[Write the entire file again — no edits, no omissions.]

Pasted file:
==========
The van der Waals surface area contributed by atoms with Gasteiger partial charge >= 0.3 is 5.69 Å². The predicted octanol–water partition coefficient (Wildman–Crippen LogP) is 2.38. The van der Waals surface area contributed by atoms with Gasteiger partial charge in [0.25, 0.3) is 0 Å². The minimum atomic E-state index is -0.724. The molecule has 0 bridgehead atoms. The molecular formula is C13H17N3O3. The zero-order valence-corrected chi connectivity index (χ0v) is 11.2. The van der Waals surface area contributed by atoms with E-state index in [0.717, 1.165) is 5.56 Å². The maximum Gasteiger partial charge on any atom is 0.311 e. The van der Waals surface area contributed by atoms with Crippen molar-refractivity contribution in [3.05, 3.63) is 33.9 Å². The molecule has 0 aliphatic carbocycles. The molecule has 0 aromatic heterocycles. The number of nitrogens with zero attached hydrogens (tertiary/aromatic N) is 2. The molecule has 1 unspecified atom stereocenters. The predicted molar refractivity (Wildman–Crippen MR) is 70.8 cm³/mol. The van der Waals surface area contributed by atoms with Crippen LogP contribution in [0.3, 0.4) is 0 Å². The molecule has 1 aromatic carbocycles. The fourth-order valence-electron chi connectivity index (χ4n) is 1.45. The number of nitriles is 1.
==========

The van der Waals surface area contributed by atoms with Gasteiger partial charge >= 0.3 is 5.69 Å². The predicted octanol–water partition coefficient (Wildman–Crippen LogP) is 2.38. The van der Waals surface area contributed by atoms with Gasteiger partial charge in [0.25, 0.3) is 0 Å². The minimum atomic E-state index is -0.724. The molecule has 0 bridgehead atoms. The molecular formula is C13H17N3O3. The zero-order valence-corrected chi connectivity index (χ0v) is 11.2. The van der Waals surface area contributed by atoms with E-state index in [0.717, 1.165) is 5.56 Å². The maximum Gasteiger partial charge on any atom is 0.311 e. The van der Waals surface area contributed by atoms with Crippen molar-refractivity contribution in [3.05, 3.63) is 33.9 Å². The molecule has 0 aliphatic carbocycles. The molecule has 0 aromatic heterocycles. The number of nitrogens with zero attached hydrogens (tertiary/aromatic N) is 2. The molecule has 1 unspecified atom stereocenters. The predicted molar refractivity (Wildman–Crippen MR) is 70.8 cm³/mol. The van der Waals surface area contributed by atoms with Crippen LogP contribution in [0.3, 0.4) is 0 Å². The molecule has 1 aromatic carbocycles. The fourth-order valence-electron chi connectivity index (χ4n) is 1.45. The number of nitriles is 1.